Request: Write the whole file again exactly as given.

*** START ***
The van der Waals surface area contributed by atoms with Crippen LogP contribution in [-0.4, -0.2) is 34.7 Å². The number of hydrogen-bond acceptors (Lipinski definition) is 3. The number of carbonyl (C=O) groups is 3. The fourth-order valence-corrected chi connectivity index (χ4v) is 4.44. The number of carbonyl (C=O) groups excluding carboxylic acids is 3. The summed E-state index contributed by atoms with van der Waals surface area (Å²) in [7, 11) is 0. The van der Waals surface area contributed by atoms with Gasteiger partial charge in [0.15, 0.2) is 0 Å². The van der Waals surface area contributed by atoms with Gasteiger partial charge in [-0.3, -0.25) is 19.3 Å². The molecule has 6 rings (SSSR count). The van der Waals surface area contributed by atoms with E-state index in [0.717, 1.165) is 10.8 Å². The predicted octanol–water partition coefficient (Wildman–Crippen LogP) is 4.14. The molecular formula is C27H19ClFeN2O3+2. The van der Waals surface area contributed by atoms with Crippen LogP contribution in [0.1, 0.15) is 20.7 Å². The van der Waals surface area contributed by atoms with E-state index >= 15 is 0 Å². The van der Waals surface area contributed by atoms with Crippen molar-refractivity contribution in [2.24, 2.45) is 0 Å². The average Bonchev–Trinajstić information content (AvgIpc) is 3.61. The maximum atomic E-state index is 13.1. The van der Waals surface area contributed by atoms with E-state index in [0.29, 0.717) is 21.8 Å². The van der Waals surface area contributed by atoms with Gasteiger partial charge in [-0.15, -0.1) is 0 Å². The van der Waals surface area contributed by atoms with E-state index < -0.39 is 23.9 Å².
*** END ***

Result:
The van der Waals surface area contributed by atoms with Crippen LogP contribution in [-0.4, -0.2) is 34.7 Å². The number of hydrogen-bond acceptors (Lipinski definition) is 3. The number of carbonyl (C=O) groups is 3. The fourth-order valence-corrected chi connectivity index (χ4v) is 4.44. The number of carbonyl (C=O) groups excluding carboxylic acids is 3. The summed E-state index contributed by atoms with van der Waals surface area (Å²) in [7, 11) is 0. The van der Waals surface area contributed by atoms with Gasteiger partial charge in [0.15, 0.2) is 0 Å². The van der Waals surface area contributed by atoms with Gasteiger partial charge in [-0.3, -0.25) is 19.3 Å². The molecule has 6 rings (SSSR count). The van der Waals surface area contributed by atoms with E-state index in [0.717, 1.165) is 10.8 Å². The predicted octanol–water partition coefficient (Wildman–Crippen LogP) is 4.14. The molecular formula is C27H19ClFeN2O3+2. The van der Waals surface area contributed by atoms with Crippen LogP contribution in [0.1, 0.15) is 20.7 Å². The van der Waals surface area contributed by atoms with E-state index >= 15 is 0 Å². The van der Waals surface area contributed by atoms with Crippen molar-refractivity contribution in [2.24, 2.45) is 0 Å². The average Bonchev–Trinajstić information content (AvgIpc) is 3.61. The maximum atomic E-state index is 13.1. The van der Waals surface area contributed by atoms with E-state index in [0.29, 0.717) is 21.8 Å². The van der Waals surface area contributed by atoms with Gasteiger partial charge in [-0.15, -0.1) is 0 Å². The van der Waals surface area contributed by atoms with E-state index < -0.39 is 23.9 Å².